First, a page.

Fourth Sunday in Ordinary Time: Teaching with Authority

 

            It is said that the following incident took place off of Massachusetts back in the early 50's.  It was a stormy night at sea and a large battleship saw a light in the distance.  The light was directly on the ship’s course. The captain of the ship was alerted and had a radio message sent out: “Light up ahead, bear ten degrees south.”  The captain received the reply, "Sir, you must bear ten degrees North."  The captain grew furious and got onto the radio himself and yelled, "I am Captain James Smith, that’s captain in the United States Navy.  Whoever you are, I am ordering you to bear ten degrees south.  Who are you, and what is your rank?"  He heard the feeble answer, "This is Seaman First Class Howard Scott, Sir, you must bear ten degrees north."  The captain barked out, “I am on the bridge of the Battleship USS New Jersey, and I am telling you to bear ten degrees south."  Then he heard the reply, "But, Sir, I am in the  Baker’s Island Light House, and you had better bear ten degrees North."

 

            A statement carries authority according to two aspects: who is speaking and what is being said.  The captain had authority due to his rank.  The seaman had authority due to what was said.  Jesus had both.  Jesus spoke with authority.  What He said was true.  He also had authority because of Who He was.  He was the Son of God, the Messiah of God, and the Eternal One who became man on Christmas. He said, “Love your enemies.  Be kind to one another.”  On the cross he called to his Father for forgiveness for those who tortured and killed him. He himself was a kind, loving person.  He spoke about God's kingdom and lived as the ideal member of that kingdom. He had authority, and He has authority.  We need to listen and follow.

 

            He calls us to speak for Him.  He gives us authority.  For us to exercise this authority both our words to be true and we must live as committed Christians.

 

            Many times  our papers report religious scandals.  Charismatic TV preachers, Roman Catholic bishops and priests, caught acting in the immoral ways. The message that they had been delivering from their pulpits for years was true.  Many people were moved to come closer to God.  Many people confronted their own demons and took steps to draw closer to Christ.  But then the scandal hit the papers. The message of the preacher that had moved them was still true, but now it has lost much of its impact. The one who delivered it was not true to his own words.   As a result his credibility, his authority was terribly damaged if not totally destroyed.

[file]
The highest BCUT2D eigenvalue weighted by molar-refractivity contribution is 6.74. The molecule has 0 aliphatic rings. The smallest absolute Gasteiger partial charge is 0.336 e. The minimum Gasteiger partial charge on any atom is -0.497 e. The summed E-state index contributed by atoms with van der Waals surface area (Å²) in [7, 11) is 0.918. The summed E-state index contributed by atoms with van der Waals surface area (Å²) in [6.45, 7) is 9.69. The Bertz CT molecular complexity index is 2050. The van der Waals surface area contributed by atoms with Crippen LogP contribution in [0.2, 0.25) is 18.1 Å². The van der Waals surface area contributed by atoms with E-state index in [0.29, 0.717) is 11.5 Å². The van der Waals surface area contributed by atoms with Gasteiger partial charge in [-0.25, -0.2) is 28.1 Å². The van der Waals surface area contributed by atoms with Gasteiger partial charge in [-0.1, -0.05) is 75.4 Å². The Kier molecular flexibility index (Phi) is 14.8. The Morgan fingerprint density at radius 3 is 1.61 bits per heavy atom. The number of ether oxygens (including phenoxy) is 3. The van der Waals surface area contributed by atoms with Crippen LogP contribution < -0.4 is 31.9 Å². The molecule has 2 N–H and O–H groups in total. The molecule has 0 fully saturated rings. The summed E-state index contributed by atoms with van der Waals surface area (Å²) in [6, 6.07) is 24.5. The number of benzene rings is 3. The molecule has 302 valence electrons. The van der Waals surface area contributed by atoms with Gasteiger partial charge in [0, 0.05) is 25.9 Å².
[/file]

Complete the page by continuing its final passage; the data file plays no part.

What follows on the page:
You can certainly see how this can happen in your home. Parents have authority due to their position in the family.  God tells children to honor their mothers and fathers.  That’s the Fourth Commandment.  But the authority of parents is diminished or even destroyed when the parents act in ways that are not Christian.  For example, all parents want their children to be kind to each other. But if their children observe Mom and Dad being nasty to each other, the children are going to learn nastiness, not kindness, as standard way of acting. When these same parents say to their children that they should be kind to each other, the children respond with their actions as though their parents no longer have authority to tell them how to behave.

 

            That’s negative.  Let’s look at the positive.  Many of our seniors have spent years taking care of their sick spouses.  Retirement was not what they expected.  Instead of going and doing, their days were spent caring and cleaning, and organizing doctor appointments.  But when someone makes a comment that he or she is such a good spouse, the caring spouse merely says, “I took vows.”  And in those few words supported with a lifetime of action, that husband or wife speaks more eloquently about marriage than any priest or preacher could possibly speak.  For his or her words have authority, the authority of the One who called him to the sacrament of marriage and the authority of the spouse who lives the sacrament of marriage.

 

            Jesus spoke with authority. He was not like the scribes and pharisees.  He was not two faced.  He was not hypocritical.  He didn't have a dark side of his life that he kept hidden.  He didn't just speak the truth, He was the Truth Incarnate. Jesus gave orders to unclean spirits, and they obeyed him.  It wasn't the words that kicked the devil out, it was the person who spoke those words. 

 

            He didn't call us just to do some of the things He did, He called us to be His presence for others. We are called to destroy evil in our world.  We cannot do this unless we are determined to be Christlike. 

 

            Today we pray that we might be invested in the authority of Christ, an authority that flows not just from what we say, but from who we are as Christlike people.